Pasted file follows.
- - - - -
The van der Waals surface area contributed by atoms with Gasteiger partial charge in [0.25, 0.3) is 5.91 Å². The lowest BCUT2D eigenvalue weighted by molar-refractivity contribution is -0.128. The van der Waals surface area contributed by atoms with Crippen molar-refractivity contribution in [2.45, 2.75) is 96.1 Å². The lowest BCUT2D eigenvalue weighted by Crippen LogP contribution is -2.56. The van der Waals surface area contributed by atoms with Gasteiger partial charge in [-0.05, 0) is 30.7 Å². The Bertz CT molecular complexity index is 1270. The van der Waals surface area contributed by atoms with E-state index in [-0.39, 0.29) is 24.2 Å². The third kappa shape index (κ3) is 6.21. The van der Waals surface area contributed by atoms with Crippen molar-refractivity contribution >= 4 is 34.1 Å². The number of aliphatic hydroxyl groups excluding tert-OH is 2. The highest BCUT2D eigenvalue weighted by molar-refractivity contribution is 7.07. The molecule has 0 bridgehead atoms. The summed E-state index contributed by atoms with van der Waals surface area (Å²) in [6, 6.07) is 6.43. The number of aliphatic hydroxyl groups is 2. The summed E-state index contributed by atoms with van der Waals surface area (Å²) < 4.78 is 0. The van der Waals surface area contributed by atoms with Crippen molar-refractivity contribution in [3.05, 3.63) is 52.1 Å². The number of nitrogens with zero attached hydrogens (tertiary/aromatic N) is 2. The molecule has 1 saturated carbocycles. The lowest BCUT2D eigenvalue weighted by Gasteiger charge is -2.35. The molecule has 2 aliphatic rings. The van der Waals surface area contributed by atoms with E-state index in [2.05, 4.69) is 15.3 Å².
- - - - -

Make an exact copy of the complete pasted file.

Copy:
The van der Waals surface area contributed by atoms with Gasteiger partial charge in [0.25, 0.3) is 5.91 Å². The lowest BCUT2D eigenvalue weighted by molar-refractivity contribution is -0.128. The van der Waals surface area contributed by atoms with Crippen molar-refractivity contribution in [2.45, 2.75) is 96.1 Å². The lowest BCUT2D eigenvalue weighted by Crippen LogP contribution is -2.56. The van der Waals surface area contributed by atoms with Gasteiger partial charge in [-0.05, 0) is 30.7 Å². The Bertz CT molecular complexity index is 1270. The van der Waals surface area contributed by atoms with E-state index in [-0.39, 0.29) is 24.2 Å². The third kappa shape index (κ3) is 6.21. The van der Waals surface area contributed by atoms with Crippen molar-refractivity contribution >= 4 is 34.1 Å². The number of aliphatic hydroxyl groups excluding tert-OH is 2. The highest BCUT2D eigenvalue weighted by molar-refractivity contribution is 7.07. The molecule has 0 bridgehead atoms. The summed E-state index contributed by atoms with van der Waals surface area (Å²) in [6, 6.07) is 6.43. The number of aliphatic hydroxyl groups is 2. The summed E-state index contributed by atoms with van der Waals surface area (Å²) < 4.78 is 0. The van der Waals surface area contributed by atoms with Crippen molar-refractivity contribution in [3.05, 3.63) is 52.1 Å². The number of nitrogens with zero attached hydrogens (tertiary/aromatic N) is 2. The molecule has 1 saturated carbocycles. The lowest BCUT2D eigenvalue weighted by Gasteiger charge is -2.35. The molecule has 2 aliphatic rings. The van der Waals surface area contributed by atoms with E-state index in [2.05, 4.69) is 15.3 Å².